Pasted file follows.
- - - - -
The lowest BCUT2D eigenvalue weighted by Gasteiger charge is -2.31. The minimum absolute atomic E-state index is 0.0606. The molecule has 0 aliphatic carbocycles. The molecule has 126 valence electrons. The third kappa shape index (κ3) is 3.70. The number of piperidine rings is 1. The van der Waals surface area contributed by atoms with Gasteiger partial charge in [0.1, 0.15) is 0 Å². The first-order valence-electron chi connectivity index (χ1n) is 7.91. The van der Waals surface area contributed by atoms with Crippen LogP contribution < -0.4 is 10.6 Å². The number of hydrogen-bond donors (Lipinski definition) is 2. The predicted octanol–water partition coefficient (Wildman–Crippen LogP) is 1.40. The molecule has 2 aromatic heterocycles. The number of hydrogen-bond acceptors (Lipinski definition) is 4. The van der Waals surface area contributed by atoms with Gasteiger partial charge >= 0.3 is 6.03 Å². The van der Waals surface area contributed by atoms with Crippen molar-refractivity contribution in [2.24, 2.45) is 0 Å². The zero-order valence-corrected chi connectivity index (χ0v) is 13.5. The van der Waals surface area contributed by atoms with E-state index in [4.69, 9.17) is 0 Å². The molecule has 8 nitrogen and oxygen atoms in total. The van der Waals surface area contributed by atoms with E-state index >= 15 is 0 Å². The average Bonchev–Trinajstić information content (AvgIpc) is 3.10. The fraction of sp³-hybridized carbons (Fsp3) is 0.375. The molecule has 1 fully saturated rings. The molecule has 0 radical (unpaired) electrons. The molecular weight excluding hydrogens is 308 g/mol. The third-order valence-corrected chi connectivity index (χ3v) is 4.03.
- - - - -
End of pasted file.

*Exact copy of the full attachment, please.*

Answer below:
The lowest BCUT2D eigenvalue weighted by Gasteiger charge is -2.31. The minimum absolute atomic E-state index is 0.0606. The molecule has 0 aliphatic carbocycles. The molecule has 126 valence electrons. The third kappa shape index (κ3) is 3.70. The number of piperidine rings is 1. The van der Waals surface area contributed by atoms with Gasteiger partial charge in [0.1, 0.15) is 0 Å². The first-order valence-electron chi connectivity index (χ1n) is 7.91. The van der Waals surface area contributed by atoms with Crippen LogP contribution < -0.4 is 10.6 Å². The number of hydrogen-bond donors (Lipinski definition) is 2. The predicted octanol–water partition coefficient (Wildman–Crippen LogP) is 1.40. The molecule has 2 aromatic heterocycles. The number of hydrogen-bond acceptors (Lipinski definition) is 4. The van der Waals surface area contributed by atoms with Gasteiger partial charge >= 0.3 is 6.03 Å². The van der Waals surface area contributed by atoms with Crippen molar-refractivity contribution in [2.24, 2.45) is 0 Å². The zero-order valence-corrected chi connectivity index (χ0v) is 13.5. The van der Waals surface area contributed by atoms with E-state index in [4.69, 9.17) is 0 Å². The molecule has 8 nitrogen and oxygen atoms in total. The van der Waals surface area contributed by atoms with E-state index >= 15 is 0 Å². The average Bonchev–Trinajstić information content (AvgIpc) is 3.10. The fraction of sp³-hybridized carbons (Fsp3) is 0.375. The molecule has 1 fully saturated rings. The molecule has 0 radical (unpaired) electrons. The molecular weight excluding hydrogens is 308 g/mol. The third-order valence-corrected chi connectivity index (χ3v) is 4.03.